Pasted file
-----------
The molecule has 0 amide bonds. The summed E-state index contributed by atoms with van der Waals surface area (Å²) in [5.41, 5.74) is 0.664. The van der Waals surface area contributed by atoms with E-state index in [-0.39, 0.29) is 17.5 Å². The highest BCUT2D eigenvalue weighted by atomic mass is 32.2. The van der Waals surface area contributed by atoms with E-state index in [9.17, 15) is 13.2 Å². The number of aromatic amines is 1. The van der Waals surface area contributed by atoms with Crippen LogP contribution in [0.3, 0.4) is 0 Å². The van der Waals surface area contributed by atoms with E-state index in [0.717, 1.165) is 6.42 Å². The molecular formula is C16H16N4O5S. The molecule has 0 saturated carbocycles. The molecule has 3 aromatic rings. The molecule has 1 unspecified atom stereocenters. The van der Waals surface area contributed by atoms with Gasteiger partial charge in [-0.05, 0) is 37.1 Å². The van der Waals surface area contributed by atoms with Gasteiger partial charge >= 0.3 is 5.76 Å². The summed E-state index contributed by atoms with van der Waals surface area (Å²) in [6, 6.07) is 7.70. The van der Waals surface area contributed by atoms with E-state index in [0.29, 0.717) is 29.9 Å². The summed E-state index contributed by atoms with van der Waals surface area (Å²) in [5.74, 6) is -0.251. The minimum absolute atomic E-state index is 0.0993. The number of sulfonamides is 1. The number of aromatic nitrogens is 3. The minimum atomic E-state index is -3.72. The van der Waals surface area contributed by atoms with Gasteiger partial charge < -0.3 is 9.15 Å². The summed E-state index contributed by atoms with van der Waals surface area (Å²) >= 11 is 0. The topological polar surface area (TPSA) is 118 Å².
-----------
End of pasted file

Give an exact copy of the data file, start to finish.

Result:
The molecule has 0 amide bonds. The summed E-state index contributed by atoms with van der Waals surface area (Å²) in [5.41, 5.74) is 0.664. The van der Waals surface area contributed by atoms with E-state index in [-0.39, 0.29) is 17.5 Å². The highest BCUT2D eigenvalue weighted by atomic mass is 32.2. The van der Waals surface area contributed by atoms with E-state index in [9.17, 15) is 13.2 Å². The number of aromatic amines is 1. The van der Waals surface area contributed by atoms with Crippen LogP contribution in [0.3, 0.4) is 0 Å². The van der Waals surface area contributed by atoms with E-state index in [0.717, 1.165) is 6.42 Å². The molecular formula is C16H16N4O5S. The molecule has 0 saturated carbocycles. The molecule has 3 aromatic rings. The molecule has 1 unspecified atom stereocenters. The van der Waals surface area contributed by atoms with Gasteiger partial charge in [-0.05, 0) is 37.1 Å². The van der Waals surface area contributed by atoms with Gasteiger partial charge >= 0.3 is 5.76 Å². The summed E-state index contributed by atoms with van der Waals surface area (Å²) in [6, 6.07) is 7.70. The van der Waals surface area contributed by atoms with E-state index in [0.29, 0.717) is 29.9 Å². The summed E-state index contributed by atoms with van der Waals surface area (Å²) in [5.74, 6) is -0.251. The minimum absolute atomic E-state index is 0.0993. The number of sulfonamides is 1. The number of aromatic nitrogens is 3. The minimum atomic E-state index is -3.72. The van der Waals surface area contributed by atoms with Gasteiger partial charge < -0.3 is 9.15 Å². The summed E-state index contributed by atoms with van der Waals surface area (Å²) >= 11 is 0. The topological polar surface area (TPSA) is 118 Å².